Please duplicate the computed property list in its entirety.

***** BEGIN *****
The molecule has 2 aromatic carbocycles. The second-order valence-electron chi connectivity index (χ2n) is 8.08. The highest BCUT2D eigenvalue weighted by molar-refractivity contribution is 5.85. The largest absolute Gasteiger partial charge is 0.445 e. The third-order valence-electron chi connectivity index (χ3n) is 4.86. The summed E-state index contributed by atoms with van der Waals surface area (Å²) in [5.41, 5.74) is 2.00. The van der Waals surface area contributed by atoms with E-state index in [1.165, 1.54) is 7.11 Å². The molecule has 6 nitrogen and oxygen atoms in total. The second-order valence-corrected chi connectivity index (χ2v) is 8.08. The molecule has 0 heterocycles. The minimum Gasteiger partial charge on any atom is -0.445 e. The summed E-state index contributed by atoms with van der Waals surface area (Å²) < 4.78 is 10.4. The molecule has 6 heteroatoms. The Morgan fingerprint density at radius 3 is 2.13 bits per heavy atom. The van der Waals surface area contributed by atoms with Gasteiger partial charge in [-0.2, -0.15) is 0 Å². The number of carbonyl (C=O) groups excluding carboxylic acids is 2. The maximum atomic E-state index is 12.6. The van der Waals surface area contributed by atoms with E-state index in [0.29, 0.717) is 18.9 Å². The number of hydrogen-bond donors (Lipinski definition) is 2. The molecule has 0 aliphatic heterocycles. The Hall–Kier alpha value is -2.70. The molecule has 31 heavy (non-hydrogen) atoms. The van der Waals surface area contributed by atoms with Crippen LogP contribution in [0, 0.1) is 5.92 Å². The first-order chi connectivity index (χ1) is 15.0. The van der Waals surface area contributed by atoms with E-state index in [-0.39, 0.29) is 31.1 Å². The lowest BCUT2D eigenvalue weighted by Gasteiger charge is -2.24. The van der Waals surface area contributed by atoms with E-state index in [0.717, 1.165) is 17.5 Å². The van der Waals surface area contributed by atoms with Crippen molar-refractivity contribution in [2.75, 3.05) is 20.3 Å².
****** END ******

The molecule has 2 aromatic carbocycles. The second-order valence-electron chi connectivity index (χ2n) is 8.08. The highest BCUT2D eigenvalue weighted by molar-refractivity contribution is 5.85. The largest absolute Gasteiger partial charge is 0.445 e. The third-order valence-electron chi connectivity index (χ3n) is 4.86. The summed E-state index contributed by atoms with van der Waals surface area (Å²) in [5.41, 5.74) is 2.00. The van der Waals surface area contributed by atoms with E-state index in [1.165, 1.54) is 7.11 Å². The molecule has 6 nitrogen and oxygen atoms in total. The second-order valence-corrected chi connectivity index (χ2v) is 8.08. The molecule has 0 heterocycles. The minimum Gasteiger partial charge on any atom is -0.445 e. The summed E-state index contributed by atoms with van der Waals surface area (Å²) < 4.78 is 10.4. The molecule has 6 heteroatoms. The Morgan fingerprint density at radius 3 is 2.13 bits per heavy atom. The van der Waals surface area contributed by atoms with Gasteiger partial charge in [-0.2, -0.15) is 0 Å². The number of carbonyl (C=O) groups excluding carboxylic acids is 2. The maximum atomic E-state index is 12.6. The van der Waals surface area contributed by atoms with E-state index in [0.29, 0.717) is 18.9 Å². The number of hydrogen-bond donors (Lipinski definition) is 2. The molecule has 0 aliphatic heterocycles. The Hall–Kier alpha value is -2.70. The molecule has 31 heavy (non-hydrogen) atoms. The van der Waals surface area contributed by atoms with Crippen LogP contribution in [0, 0.1) is 5.92 Å². The first-order chi connectivity index (χ1) is 15.0. The van der Waals surface area contributed by atoms with E-state index in [-0.39, 0.29) is 31.1 Å². The lowest BCUT2D eigenvalue weighted by Gasteiger charge is -2.24. The van der Waals surface area contributed by atoms with E-state index in [0.717, 1.165) is 17.5 Å². The van der Waals surface area contributed by atoms with Crippen molar-refractivity contribution in [2.75, 3.05) is 20.3 Å².